All of a sudden, all the lights in the room seemed to dim, and I only seemed to be able to focus on the page in front of me. Then it hit me like a sledgehammer!" Tal Bachman is in the middle of gleefully recounting in dramatic detail a defining moment in his musical life. He had grown up in a house thoroughly permeated with music, mastering drums, piano, and guitar at an early age, and, thanks to his father?s voluminous record collection (his father is Randy Bachman, erstwhile member of The Guess Who and Bachman-Turner Overdrive, and author of such hits as "These Eyes" and "Takin? Care of Business") had grown intimately acquainted with what he describes as "the popular music canon of the previous fifty years" - everything from Rodgers and Hammerstein to Roy Orbison, from The Kinks to Irish folk music, from Antonio Carlos Jobim and John Coltrane to The Beatles and The Who, from Led Zeppelin to The Smiths. That he should pursue music was obvious to everyone - except Bachman himself.
"When I was eighteen I stopped listening to music," Bachman states flatly. "I was a huge U2 fan, but The Joshua Tree unnerved me, and Rattle and Hum terrified me - my favorite band was cracking up! The Smiths had long since broken up, The Cure had become redundant, Queen had been comatose for years, hair bands sucked, and I just freaked out." He spent two years abroad, and then, somewhat peculiarly, enrolled in a small university in Utah, where he wound up studying political philosophy. Now, as he humorously recounts it, five years after turning his back on pop music, he sat in a classroom "in the middle of nowhere - I mean, Utah" staring, transfixed, at his open copy of Plato?s Republic. "I had come to the section where Plato argues that everyone is by nature suited to a particular activity, which ideally they would pursue. Then I remember reading where Aristotle said that ?nothing which exists by nature can be changed by habit.? And then I hit the part where Plato explains why music is ?sovereign,? and how it shapes customs and laws and how it can completely alter society, and I thought, ?What am I doing here? I?m a musician - a songwriter! I?M AN ACORN, AND I MUST BECOME AN OAK!" And so Bachman, still "smarting from Plato?s sucker punch," surrendered to nature and accepted his fate, quitting school and moving back to his woodsy hometown near Vancouver, Canada, to begin searching for his muse.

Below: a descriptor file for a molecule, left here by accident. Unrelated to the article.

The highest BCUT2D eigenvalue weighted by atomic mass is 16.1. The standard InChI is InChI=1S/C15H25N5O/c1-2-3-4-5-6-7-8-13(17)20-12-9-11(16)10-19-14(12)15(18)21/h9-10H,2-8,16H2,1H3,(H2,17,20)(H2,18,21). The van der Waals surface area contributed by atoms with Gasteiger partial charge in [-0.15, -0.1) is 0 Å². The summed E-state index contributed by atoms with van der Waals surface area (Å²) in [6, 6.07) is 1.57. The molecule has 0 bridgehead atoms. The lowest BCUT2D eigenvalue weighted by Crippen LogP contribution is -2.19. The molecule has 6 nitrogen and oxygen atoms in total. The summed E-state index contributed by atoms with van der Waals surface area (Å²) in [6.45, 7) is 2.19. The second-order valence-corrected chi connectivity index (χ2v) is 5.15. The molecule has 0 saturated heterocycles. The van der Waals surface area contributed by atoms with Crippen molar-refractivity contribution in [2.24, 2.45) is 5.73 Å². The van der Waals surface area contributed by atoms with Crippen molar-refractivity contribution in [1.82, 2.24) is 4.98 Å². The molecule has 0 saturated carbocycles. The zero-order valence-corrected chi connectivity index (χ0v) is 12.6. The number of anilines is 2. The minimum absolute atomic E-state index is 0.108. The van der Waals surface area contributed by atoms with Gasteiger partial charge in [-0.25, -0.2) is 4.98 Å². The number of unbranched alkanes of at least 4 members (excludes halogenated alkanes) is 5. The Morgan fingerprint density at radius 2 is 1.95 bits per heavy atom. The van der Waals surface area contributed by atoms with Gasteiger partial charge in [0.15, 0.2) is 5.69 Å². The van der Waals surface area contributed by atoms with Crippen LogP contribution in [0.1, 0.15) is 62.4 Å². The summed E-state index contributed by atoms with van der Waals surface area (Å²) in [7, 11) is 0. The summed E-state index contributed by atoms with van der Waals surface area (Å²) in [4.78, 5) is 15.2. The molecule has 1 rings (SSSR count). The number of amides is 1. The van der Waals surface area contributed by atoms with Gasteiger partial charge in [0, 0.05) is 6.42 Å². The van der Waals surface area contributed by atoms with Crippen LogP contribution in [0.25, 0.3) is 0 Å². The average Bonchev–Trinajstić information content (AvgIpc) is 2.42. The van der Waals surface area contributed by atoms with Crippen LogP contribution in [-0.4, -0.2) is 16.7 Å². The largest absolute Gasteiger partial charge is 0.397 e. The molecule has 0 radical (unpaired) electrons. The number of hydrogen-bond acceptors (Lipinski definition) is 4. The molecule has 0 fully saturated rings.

The only hitch was that it was 1995. The entire industry was still caught up in the search for the next "alternative" breakthrough; and in the aftermath of Nirvana there was no place for a songwriter like Tal Bachman. "I actually missed the whole grunge thing," Bachman admits. "I didn?t know what was going on. I didn?t care. I was out in the woods trying to look inside myself, trying to make sense of these feelings I had - that I had to write songs, that I had something important inside me that had to come out, something that nobody could stop. I sent out tons of demos to record companies, but of course, my material was hopelessly out-of-sync with what was popular. The industry wanted ?attitude? and permanent angst and stuff, but I was just trying to write good songs." After all, it is in songwriting "renaissance men" like Harry Nilsson, David Bowie, Elton John, and Paul McCartney that one finds the proper context for what Tal Bachman does. Pretty heavy company for sure, but the comparison comes from the fact that these are artists great not for making the most of their limitations, but for being completely without limitations. Like the aforementioned, Bachman combines a reverential understanding of pop music history with an unabashed love for - almost worship of - the powerful chord progression, the unforgettable hook and the affecting lyric. During his period of introspection, Tal incorporated these musical principles into a group of songs which he sent to a variety of record companies as a self-produced demo. These songs caught the ear of Columbia Records and now form the core of his self-titled debut album.